Ms Judith Sheenah Kyamutetera feels like her old self having battled cancer for the last eight months. She recently became the country representative for Magnus Medi-Tourism in Uganda and is helping patients to access treatment easily.
After years of training political leaders, refugees, parliamentarians and students, Ms Kyamutetera's life changed in May 2016 when she returned to hospital only to be told that she had breast cancer. She had previously felt a lump in her right breast while breastfeeding her daughter but thought it was a result of breast milk.
"I would come in the morning, work up to evening and go home. So I thought because I take long to breastfeed, the milk is stuck there. But when I would breastfeed and the milk is finished, the mark would not go away and I was bothered for three days," she says.
One evening after picking her children from school, Ms Kyamutetera visited a gynaecologist who said it could be an infection caused by breastfeeding. For a week, Ms Kyamutetera and her daughter, were on treatment for an infection.
A week later, her aunt died under suspicion that she had succumbed to liver cancer. While she made it for burial, a cousin working with Hospice Uganda advised her to go for further checkup. Days later, Ms Kyamutetera nervously sat at Nsambya hospital in Kampala waiting for results from her tests.
"As I was waiting for my results, it occurred to me that what if they break the news that I am sick, what will I do? I said, I would deal with it," she recalls. That thought persisted as she waited with her husband. Minutes later, doctors revealed the inconclusive results, indicating her lump was either cancerous or non-cancerous.
On a Sunday evening, the lump was removed for further tests. "It was very painful. I had never felt that pain because all my children are through C-section," she recounts.
A week later her thoughts became a reality. The second tests revealed to her husband first, indicated that her breast cancer had advanced to stage three. The doctors called it the rare but "good" cancer.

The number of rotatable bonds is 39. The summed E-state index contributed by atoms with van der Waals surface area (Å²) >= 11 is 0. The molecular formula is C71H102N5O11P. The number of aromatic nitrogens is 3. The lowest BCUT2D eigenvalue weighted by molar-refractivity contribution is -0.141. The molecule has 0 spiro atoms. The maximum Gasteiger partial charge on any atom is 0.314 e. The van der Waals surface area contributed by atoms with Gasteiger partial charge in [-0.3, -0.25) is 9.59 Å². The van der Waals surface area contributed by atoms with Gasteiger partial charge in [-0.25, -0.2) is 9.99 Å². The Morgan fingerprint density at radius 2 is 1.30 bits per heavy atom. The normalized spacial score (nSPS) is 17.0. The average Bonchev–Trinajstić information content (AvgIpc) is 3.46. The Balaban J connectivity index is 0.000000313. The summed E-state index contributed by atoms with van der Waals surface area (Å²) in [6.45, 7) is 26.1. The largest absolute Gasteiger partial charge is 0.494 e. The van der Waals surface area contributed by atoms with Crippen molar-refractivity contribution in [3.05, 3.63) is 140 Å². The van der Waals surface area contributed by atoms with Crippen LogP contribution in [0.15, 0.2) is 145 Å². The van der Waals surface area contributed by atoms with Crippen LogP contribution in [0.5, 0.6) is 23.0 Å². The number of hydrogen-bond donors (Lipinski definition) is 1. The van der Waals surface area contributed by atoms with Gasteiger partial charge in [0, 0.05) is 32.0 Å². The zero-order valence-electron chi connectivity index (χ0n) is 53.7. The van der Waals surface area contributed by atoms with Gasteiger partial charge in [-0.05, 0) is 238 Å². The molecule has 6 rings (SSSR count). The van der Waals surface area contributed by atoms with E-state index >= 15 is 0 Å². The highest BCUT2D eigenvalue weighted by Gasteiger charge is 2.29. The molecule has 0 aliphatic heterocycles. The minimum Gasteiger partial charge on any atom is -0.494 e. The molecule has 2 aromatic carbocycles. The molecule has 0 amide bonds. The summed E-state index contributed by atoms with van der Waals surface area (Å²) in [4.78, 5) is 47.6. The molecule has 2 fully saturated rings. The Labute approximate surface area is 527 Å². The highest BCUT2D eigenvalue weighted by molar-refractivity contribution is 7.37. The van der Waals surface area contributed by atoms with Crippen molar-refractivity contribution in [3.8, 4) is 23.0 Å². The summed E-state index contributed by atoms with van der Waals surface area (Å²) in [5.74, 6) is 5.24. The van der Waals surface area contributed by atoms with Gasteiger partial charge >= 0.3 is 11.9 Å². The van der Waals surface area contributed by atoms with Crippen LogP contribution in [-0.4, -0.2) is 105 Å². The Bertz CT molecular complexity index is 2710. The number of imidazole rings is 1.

"When he came to break the news, he said we were in this together. So you have someone who is supportive but you do not know to what extent they can be supportive," she says. She adds: "He was willing to sell whatever we had built for me to get proper treatment."
The couple knew it needed to move fast. Cancer was something she could never fight alone. A day later, as she was preparing for treatment in Kenyan capital, Nairobi, she decided she could use her savings for National Social Security Fund (NSSF) to kick-start her treatment. But she needed a letter from a non-governmental organisation she had worked for four years ago.
At NSSF, a doctor confirmed her condition. Within less than a week, she received a message that the fund had deposited money on her account.
"It was not a lot but at the time it came through, it meant the world to me because I was thinking I would have delayed fundraising for money and the disease would have grown and by the time of treatment I would be dead," she says about the Shs12m received from NSSF.
The 37-year-old mother of three boys and a girl, aggressively pursued treatment that included full mastectomy and 23 doses of chemotherapy that ended in August last year. This was followed by radiotherapy and a test in India that determined whether there was progress.